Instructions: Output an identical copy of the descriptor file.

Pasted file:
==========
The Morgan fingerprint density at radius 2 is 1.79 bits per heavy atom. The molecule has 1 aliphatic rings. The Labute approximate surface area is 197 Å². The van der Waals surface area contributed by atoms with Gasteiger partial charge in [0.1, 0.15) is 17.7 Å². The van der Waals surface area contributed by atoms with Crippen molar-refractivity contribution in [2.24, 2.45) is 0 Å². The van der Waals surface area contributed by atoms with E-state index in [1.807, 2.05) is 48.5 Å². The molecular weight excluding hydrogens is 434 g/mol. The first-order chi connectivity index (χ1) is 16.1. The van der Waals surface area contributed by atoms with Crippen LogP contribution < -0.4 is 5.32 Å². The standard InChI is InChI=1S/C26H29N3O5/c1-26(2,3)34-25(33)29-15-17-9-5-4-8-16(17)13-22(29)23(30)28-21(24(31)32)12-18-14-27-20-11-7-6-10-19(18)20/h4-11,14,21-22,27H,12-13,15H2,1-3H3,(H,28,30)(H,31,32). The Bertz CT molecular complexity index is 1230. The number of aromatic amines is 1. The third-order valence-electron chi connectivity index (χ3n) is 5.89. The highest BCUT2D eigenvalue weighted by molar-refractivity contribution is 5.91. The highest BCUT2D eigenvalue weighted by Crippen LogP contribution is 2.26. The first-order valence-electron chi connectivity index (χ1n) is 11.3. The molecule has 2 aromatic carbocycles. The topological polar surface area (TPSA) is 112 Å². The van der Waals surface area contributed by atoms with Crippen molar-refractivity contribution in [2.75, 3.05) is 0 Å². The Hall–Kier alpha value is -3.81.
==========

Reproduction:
The Morgan fingerprint density at radius 2 is 1.79 bits per heavy atom. The molecule has 1 aliphatic rings. The Labute approximate surface area is 197 Å². The van der Waals surface area contributed by atoms with Gasteiger partial charge in [0.1, 0.15) is 17.7 Å². The van der Waals surface area contributed by atoms with Crippen molar-refractivity contribution in [2.24, 2.45) is 0 Å². The van der Waals surface area contributed by atoms with E-state index in [1.807, 2.05) is 48.5 Å². The molecular weight excluding hydrogens is 434 g/mol. The first-order chi connectivity index (χ1) is 16.1. The van der Waals surface area contributed by atoms with Crippen LogP contribution < -0.4 is 5.32 Å². The standard InChI is InChI=1S/C26H29N3O5/c1-26(2,3)34-25(33)29-15-17-9-5-4-8-16(17)13-22(29)23(30)28-21(24(31)32)12-18-14-27-20-11-7-6-10-19(18)20/h4-11,14,21-22,27H,12-13,15H2,1-3H3,(H,28,30)(H,31,32). The Bertz CT molecular complexity index is 1230. The number of aromatic amines is 1. The third-order valence-electron chi connectivity index (χ3n) is 5.89. The highest BCUT2D eigenvalue weighted by molar-refractivity contribution is 5.91. The highest BCUT2D eigenvalue weighted by Crippen LogP contribution is 2.26. The first-order valence-electron chi connectivity index (χ1n) is 11.3. The molecule has 2 aromatic carbocycles. The topological polar surface area (TPSA) is 112 Å². The van der Waals surface area contributed by atoms with Crippen molar-refractivity contribution in [2.75, 3.05) is 0 Å². The Hall–Kier alpha value is -3.81.